Interpublic plods on

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Interpublic Group of cos.' performance in managing interactive marketing was mixed in 2001-which is positive news, considering the demise of so many once-high-flying shops like Chicago-based MarchFirst.

Early in 2001, Interpublic took a $160 million charge for impaired investments in primarily publicly traded Internet-related companies, including MarchFirst, which declared bankruptcy in April 2001. Interpublic also took a charge of about $15 million in the third quarter as a result of its minority stake in Modem Media, Norwalk, Conn.

An overall downturn in ad spending put more pressure on some interactive shops that grew out of ad agencies-for example, Interpublic's Lowe Lintas & Partners last autumn merged its Lowe Live operation into DraftWorldwide.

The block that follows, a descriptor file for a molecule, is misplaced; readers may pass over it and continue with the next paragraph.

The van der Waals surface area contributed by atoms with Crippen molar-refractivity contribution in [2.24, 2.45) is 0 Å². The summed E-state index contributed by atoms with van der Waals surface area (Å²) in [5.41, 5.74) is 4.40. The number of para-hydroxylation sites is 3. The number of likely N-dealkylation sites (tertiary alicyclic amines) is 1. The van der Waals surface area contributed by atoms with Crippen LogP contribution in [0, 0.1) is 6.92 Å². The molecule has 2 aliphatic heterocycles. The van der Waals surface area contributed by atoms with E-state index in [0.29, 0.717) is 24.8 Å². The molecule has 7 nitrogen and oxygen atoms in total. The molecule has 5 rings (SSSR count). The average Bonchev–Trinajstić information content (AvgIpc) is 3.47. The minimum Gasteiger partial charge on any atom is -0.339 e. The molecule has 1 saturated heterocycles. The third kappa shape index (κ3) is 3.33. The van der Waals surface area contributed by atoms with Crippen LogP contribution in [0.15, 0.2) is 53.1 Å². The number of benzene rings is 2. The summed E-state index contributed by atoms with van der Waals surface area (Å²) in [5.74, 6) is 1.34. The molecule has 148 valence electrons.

But some interactive units and standalone agencies held steady through the year. Deutsch's iDeutsch, whose interactive revenue climbed 21.4% to $28.4 million, added marketers including Revlon's Almay and Cadbury Schweppes' Snapple. R/GA's revenue edged up 2% to $51 million. It picked up several new agency-of-record accounts, including Nike and Bank One.

"Business in 2001 was even more difficult than it was in 2000, as the trends of consolidations and company closings continued, and interactive shops struggled to find a financial model that worked," says Robert Greenberg, founder, chairman and chief creative officer of New York-based R/GA.

"We didn't have those problems. We focused on gaining market share in a shrinking market," he adds.

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